Within this current debate, what many people appear to have missed is that the challenge to the supporters of women in priesthood that I am presenting is rooted in a rejection of the pictures that govern their notions of what priestly leadership is. Most of the debates about women in the priesthood presume that we always know what priesthood is, the only question is whether women are permitted to exercise it. My argument cuts across this, claiming that the debate is generally operating in terms of a radically distorted notion of priesthood and that women are not able to exercise priesthood in the same manner as men—it isn’t just a matter of permission.
Sunday, August 31, 2014
Saturday, August 23, 2014
Article XIX, free-styled: The esse of the Church Militant (Ecclesia Christi visibilis) is the gathering of the faithful (coetus fidelium), whose ratio is twofold, being the topos where (1) the verbum Dei is proclaimed (praedicatur) and (2) the sacramenta are administered (administrantur) correctly, e.g., done with "all those things that of necessity are requisite, according to Christ's ordinance."
The church is performative: it is the coming together of those who believe, in which there is the proclaiming of God's word and the giving of the gifts of God. It is, of necessity, relational. And it thus engenders further performances, which (should) spiral forth: i.e., works of love and charity.
It is not a mere building, which, most unfortunately, may be shamelessly profaned:
In 2007 the Cathedral of St John the Divine in New York let its premises to the singer Elton John to celebrate his 60th birthday. John, who months before gave voice to his disdain for Christianity, noting he would “ban religion completely … Organized religion doesn’t seem to work. It turns people into hateful lemmings, and it’s not really compassionate,” turned the Diocese of New York’s cathedral into a ballroom.
The New York Post reported that for John’s party “the altar was set up as a stage for the performers, which included the trendy rock group Scissor Sisters, Sting and Paul McCartney.”
Friday, August 22, 2014
Here I advanced three views of three different authors and put forth very few words of my own. This fits perfectly with the purposes enumerated below the blog title: personal, reflective, thinking, provisional, prone to quote and to re-post. Really, this blog is just a place where I keep some of my thoughts ordered and organized. But if I contradict myself, then, well, I contradict myself.
I can't wait to wade into any number of other swampy morasses, such as baptismal regeneration. Yes. No. Maybe. But I will repeat something I actually did say definitively: whatever an Anglican may be, no Anglican may be a supersessionist or adherent of replacement theology. What does your church say? Is what they say really coherent or is it muddled and duplicitous?
Wherefore they are not to be heard which feign that the old fathers did look only for transitory promises.
I think others might agree (but I mean to tar no one with my own brush).
...does the first-century Jews' rejection of Jesus imply that God thereupon must have abandoned his earlier Covenants with them?
Such an outcome is simply not a logical consequence of the Old Testament covenants. The Jewish Messiah was a promise foretold by the prophets, but the Messiah as such formed no part of any covenant. And although God keeps His promises, he also does not break any of His covenants.
God's covenants with Noah, Abraham and Moses therefore still have to hold, as between God and the descendants of Abraham who have not accepted Christianity, but who adhere to the tenets of the Jewish faith. For there to be a "supersession" of those covenants implies a breach of those covenants -- by God himself, which is an impossibility. "For the gifts and calling of God are irrevocable" (Rom. 11:29).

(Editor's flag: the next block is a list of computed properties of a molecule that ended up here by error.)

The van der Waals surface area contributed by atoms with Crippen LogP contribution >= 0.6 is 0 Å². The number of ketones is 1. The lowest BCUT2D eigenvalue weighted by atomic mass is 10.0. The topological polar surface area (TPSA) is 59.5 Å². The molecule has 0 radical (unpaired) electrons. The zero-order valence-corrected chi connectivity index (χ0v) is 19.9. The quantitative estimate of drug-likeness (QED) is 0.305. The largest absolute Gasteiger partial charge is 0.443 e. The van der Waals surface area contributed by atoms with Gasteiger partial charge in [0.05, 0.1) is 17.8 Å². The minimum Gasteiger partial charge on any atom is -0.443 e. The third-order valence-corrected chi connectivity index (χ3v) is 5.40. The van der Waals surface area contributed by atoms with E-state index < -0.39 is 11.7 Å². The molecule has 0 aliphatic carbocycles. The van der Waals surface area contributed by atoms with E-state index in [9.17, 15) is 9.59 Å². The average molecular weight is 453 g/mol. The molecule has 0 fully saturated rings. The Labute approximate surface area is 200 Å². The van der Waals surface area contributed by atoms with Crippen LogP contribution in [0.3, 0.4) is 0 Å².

Wednesday, August 20, 2014
Saturday, August 16, 2014
I keep running across sites such as this one. I certainly understand the appeal of a rigorous theology. But I just don't see it where they seem to think it lies. But before you yell at me, here is someone else:
Augustinian Theology and Early Anglicanism
Early Anglican history was a "tug-of-war" between those who wanted a more "Catholic" type of church and one who wanted a more "Reformed" one. The 39 Articles are imbued with Augustinian-Reformed thinking (and, yes, we’re of the mind that, if you don’t accept the 39 Articles, you’re not a real Anglican.) But then there’s Article XVI:
NOT every deadly sin willingly committed after Baptism is sin against the Holy Ghost, and unpardonable. Wherefore the grant of repentance is not to be denied to such as fall into sin after Baptism. After we have received the Holy Ghost, we may depart from grace given and fall into sin, and by the grace of God we may arise again and amend our lives. And therefore they are to be condemned, which say they can no more sin as long as they live here, or deny the place of forgiveness to such as truly repent.
This article is a product of the experience of the early church. Before Constantine, baptism was strictly for adults who made a profession of faith (those "of riper years," as the 1662 Prayer Book would say) and underwent a catechumenate, or period of instruction and repentance. Committing serious sin after baptism resulted in serious penance or excommuniciation. Constantine himself was aware of this: he and his spiritual advisor, Eusebius of Caesarea, had no problem with delaying his baptism until shortly before his death, to avoid those penalties. As we said earlier, the ante-Nicene church (at least) had always allowed the possibility of falling away after baptism, a baptism which followed a conversion experience.
That having been said, Article XVI torpedoes a straight-up Augustinian-Reformed theological framework for the Anglican. Any admission that one can lose one’s salvation for any reason once one is elect (and knows it, another feature of Lutheranism is the matter of assurance) breaks the whole Reformed paradigm.
It took a century and a half, but it was John Wesley who finally connected the dots on this issue with his decidedly Arminian view of election and his emphasis on sanctification as a subsequent work of the Holy Spirit. But same emphasis had already been anticipated by John Jewel:
Besides, though we say we have no meed [reward] at all by our own works and deeds, but appoint all the means of our salvation to be in Christ alone, yet say we not that for this cause men ought to live loosely and dissolutely; nor that it is enough for a Christian to be baptized only and to believe; as though there were nothing else required at his hand. For true faith is lively and can in no wise be idle. Thus therefore teach we the people that God hath called us, not to follow riot and wantonness, but, as Paul saith, “unto good works to walk in them”; that God hath plucked us out “from the power of darkness, to serve the living God,” to cut away all the remnants of sin, and “to work our salvation in fear and trembling”; that it may appear how that the Spirit of sanctification is in our bodies and that Christ himself doth dwell in our hearts. (from An Apology of the Church of England.)